Instead of our normal, mild, moist onshore (westerly or southwesterly) flow, the wind turned easterly and strong...a relatively unusual occurrence around here. Cold, dry air from the interior of the continent has swept over the region and much of western Washington is now in the 30s. For the last few months, we almost never got below 50, so this is quite a shock.
The clouds also reversed. Normally, with westerly flow our clouds are banked up on the western slopes of the Cascades. Today, with easterly flow the eastern slopes were shrouded (see pic).
Here are the low temperatures for the 24 hr ending 7 PM. Lows in the 40s over the water. Thirties in western Washington. 20s and teens in eastern Washington--particularly over the higher elevations there. You don't want to know about Montana (0 to 20 degrees below zero). Big sky country is frozen sky country.
As promised, there have been some real winds. A large pressure gradient built over the Cascades as cold air (and associated high pressure flooded into eastern WA), with the pressure difference across the mountains reaching about 8 hPa. That is fairly large.
Air rushed through the Gorge from high to low pressure, producing winds of 60-70 mph east of Portland (see map)
Planes landing at Portland and The Dales experienced moderate to severe turbulence as they entered the strong, accelerating easterly flow near the surface. And several planes reported Low Level Windshear under final approach.
At Crystal Mountain, near Mt. Rainier, winds gusted to 91 mph, while maximum gusts reached 50-70 mph near Enumclaw, whose names means "place of evil spirits." (and we don't mean something that comes out of distillery) Enumclaw and environs is downstream of a low area of the Cascades that allows the air to accelerate westward.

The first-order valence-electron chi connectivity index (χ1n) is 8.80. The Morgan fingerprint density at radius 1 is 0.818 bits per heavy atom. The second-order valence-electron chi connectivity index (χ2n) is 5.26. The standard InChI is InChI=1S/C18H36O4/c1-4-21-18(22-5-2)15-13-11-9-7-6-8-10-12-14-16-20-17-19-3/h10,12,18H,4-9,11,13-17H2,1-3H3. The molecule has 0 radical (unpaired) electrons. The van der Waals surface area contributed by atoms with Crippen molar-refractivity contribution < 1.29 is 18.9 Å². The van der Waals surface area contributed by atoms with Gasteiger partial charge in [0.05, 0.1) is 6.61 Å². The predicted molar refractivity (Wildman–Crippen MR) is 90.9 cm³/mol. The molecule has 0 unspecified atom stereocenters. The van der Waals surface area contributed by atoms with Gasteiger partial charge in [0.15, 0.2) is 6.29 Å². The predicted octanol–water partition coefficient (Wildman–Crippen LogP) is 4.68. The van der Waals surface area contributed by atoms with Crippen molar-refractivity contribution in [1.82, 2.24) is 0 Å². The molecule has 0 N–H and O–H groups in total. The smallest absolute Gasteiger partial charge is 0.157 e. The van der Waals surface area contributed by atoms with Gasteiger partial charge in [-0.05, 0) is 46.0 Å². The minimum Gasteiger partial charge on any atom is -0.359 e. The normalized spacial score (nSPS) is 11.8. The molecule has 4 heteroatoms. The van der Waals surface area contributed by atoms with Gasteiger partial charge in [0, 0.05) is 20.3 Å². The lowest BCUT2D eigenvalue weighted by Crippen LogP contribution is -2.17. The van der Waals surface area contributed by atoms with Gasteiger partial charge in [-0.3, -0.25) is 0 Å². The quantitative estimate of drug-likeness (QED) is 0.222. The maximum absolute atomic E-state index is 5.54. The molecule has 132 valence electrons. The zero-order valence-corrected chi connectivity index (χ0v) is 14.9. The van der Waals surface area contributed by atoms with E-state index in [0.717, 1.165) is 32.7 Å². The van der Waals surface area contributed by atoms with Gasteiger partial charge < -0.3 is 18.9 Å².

Not only did the air cool down, but it became amazingly dry. Skin-cracking dry.
Take a look at what happened at the University of Washington. As the winds switched from northerly to easterly (around 15 Z 7 AM), the dew point began a nosedive from around 40F to roughly 10F. Relative humidity dropped from 80% to 30%. Winds gusted to 30 knots and we had total sunshine. You might get some skin lotion or moisterizing creme.
And there were strong winds north of Bellingham that accelerated over the water to 40-60 mph. You can imagine what such winds would do to the piles of coal that would exist if a major coal terminal was built at Cherry Point, between Bellingham and Blaine.
Enough excitement for you? We haven't even warmed up (bad word, I know)
Lowland snow is a real possibility near Portland, the Columbia Gorge, and eastern slopes of the Cascades on Thursday as a frontal zone approaches. I mean major snow over the eastern portion of the Gorge.
Here is the 24 h snowfall ending 4 PM on Thursday. A few flurries near Portland (temps are pretty marginal), but the eastern Gorge and eastern Oregon get hammered. We are talking feet of snow from the The Dalles to north of Bend. This forecast could change and max snow area could well shift north or south. But if you are living in that area, I would stock up on food, get some chains, and rent/download a few good movies.
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